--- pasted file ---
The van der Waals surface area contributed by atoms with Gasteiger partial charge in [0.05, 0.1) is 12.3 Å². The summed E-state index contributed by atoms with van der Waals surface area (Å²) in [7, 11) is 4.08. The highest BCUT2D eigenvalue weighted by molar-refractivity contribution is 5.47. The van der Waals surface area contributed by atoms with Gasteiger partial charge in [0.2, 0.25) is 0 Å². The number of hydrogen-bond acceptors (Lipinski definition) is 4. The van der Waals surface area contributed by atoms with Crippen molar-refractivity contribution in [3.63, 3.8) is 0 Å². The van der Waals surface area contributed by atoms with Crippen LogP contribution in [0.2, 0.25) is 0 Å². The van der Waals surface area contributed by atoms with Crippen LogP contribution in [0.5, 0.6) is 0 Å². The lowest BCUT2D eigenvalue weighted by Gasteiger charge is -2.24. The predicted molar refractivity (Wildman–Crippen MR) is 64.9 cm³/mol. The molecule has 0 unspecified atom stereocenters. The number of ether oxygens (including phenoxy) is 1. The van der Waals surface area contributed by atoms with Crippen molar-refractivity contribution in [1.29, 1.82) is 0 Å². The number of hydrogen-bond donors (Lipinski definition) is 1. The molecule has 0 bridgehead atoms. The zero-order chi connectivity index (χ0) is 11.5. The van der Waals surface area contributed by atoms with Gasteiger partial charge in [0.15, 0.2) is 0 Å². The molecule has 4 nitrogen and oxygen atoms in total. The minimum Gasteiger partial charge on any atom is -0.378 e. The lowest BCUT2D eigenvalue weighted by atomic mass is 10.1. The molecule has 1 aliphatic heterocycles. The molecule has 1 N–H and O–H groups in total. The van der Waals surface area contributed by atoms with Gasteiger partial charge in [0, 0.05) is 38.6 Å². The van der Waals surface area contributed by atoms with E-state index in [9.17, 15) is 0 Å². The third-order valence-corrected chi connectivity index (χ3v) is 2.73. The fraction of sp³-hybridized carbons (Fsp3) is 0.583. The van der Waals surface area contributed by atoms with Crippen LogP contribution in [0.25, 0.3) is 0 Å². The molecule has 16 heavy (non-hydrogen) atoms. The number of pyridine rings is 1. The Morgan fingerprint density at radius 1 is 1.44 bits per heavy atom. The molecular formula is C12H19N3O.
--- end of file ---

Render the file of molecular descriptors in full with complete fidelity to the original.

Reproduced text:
The van der Waals surface area contributed by atoms with Gasteiger partial charge in [0.05, 0.1) is 12.3 Å². The summed E-state index contributed by atoms with van der Waals surface area (Å²) in [7, 11) is 4.08. The highest BCUT2D eigenvalue weighted by molar-refractivity contribution is 5.47. The van der Waals surface area contributed by atoms with Gasteiger partial charge in [0.2, 0.25) is 0 Å². The number of hydrogen-bond acceptors (Lipinski definition) is 4. The van der Waals surface area contributed by atoms with Crippen molar-refractivity contribution in [3.63, 3.8) is 0 Å². The van der Waals surface area contributed by atoms with Crippen LogP contribution in [0.2, 0.25) is 0 Å². The van der Waals surface area contributed by atoms with Crippen LogP contribution in [0.5, 0.6) is 0 Å². The lowest BCUT2D eigenvalue weighted by Gasteiger charge is -2.24. The predicted molar refractivity (Wildman–Crippen MR) is 64.9 cm³/mol. The molecule has 0 unspecified atom stereocenters. The number of ether oxygens (including phenoxy) is 1. The van der Waals surface area contributed by atoms with Crippen molar-refractivity contribution in [1.29, 1.82) is 0 Å². The number of hydrogen-bond donors (Lipinski definition) is 1. The molecule has 0 bridgehead atoms. The zero-order chi connectivity index (χ0) is 11.5. The van der Waals surface area contributed by atoms with Gasteiger partial charge in [0.15, 0.2) is 0 Å². The molecule has 4 nitrogen and oxygen atoms in total. The minimum Gasteiger partial charge on any atom is -0.378 e. The lowest BCUT2D eigenvalue weighted by atomic mass is 10.1. The molecule has 1 aliphatic heterocycles. The molecule has 1 N–H and O–H groups in total. The van der Waals surface area contributed by atoms with Gasteiger partial charge in [0, 0.05) is 38.6 Å². The van der Waals surface area contributed by atoms with E-state index in [9.17, 15) is 0 Å². The third-order valence-corrected chi connectivity index (χ3v) is 2.73. The fraction of sp³-hybridized carbons (Fsp3) is 0.583. The van der Waals surface area contributed by atoms with Crippen LogP contribution in [0.25, 0.3) is 0 Å². The molecule has 16 heavy (non-hydrogen) atoms. The number of pyridine rings is 1. The Morgan fingerprint density at radius 1 is 1.44 bits per heavy atom. The molecular formula is C12H19N3O.